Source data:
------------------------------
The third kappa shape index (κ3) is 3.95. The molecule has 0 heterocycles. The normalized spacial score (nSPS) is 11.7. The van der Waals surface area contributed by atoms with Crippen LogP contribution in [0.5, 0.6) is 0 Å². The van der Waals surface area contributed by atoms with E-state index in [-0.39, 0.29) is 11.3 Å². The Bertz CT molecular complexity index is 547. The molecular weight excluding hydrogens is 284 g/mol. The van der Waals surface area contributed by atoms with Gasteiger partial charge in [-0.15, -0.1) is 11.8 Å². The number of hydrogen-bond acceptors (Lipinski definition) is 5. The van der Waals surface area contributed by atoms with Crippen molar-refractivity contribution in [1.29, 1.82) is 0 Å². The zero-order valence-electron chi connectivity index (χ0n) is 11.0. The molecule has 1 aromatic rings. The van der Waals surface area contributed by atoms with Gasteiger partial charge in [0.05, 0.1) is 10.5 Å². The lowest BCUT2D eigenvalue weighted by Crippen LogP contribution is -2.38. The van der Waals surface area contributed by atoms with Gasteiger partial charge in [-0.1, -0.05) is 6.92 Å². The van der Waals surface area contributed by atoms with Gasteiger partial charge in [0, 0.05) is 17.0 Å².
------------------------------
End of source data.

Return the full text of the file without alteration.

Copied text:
The third kappa shape index (κ3) is 3.95. The molecule has 0 heterocycles. The normalized spacial score (nSPS) is 11.7. The van der Waals surface area contributed by atoms with Crippen LogP contribution in [0.5, 0.6) is 0 Å². The van der Waals surface area contributed by atoms with E-state index in [-0.39, 0.29) is 11.3 Å². The Bertz CT molecular complexity index is 547. The molecular weight excluding hydrogens is 284 g/mol. The van der Waals surface area contributed by atoms with Gasteiger partial charge in [-0.15, -0.1) is 11.8 Å². The number of hydrogen-bond acceptors (Lipinski definition) is 5. The van der Waals surface area contributed by atoms with Crippen molar-refractivity contribution in [1.29, 1.82) is 0 Å². The zero-order valence-electron chi connectivity index (χ0n) is 11.0. The molecule has 1 aromatic rings. The van der Waals surface area contributed by atoms with Gasteiger partial charge in [0.05, 0.1) is 10.5 Å². The lowest BCUT2D eigenvalue weighted by Crippen LogP contribution is -2.38. The van der Waals surface area contributed by atoms with Gasteiger partial charge in [-0.1, -0.05) is 6.92 Å². The van der Waals surface area contributed by atoms with Gasteiger partial charge in [0, 0.05) is 17.0 Å².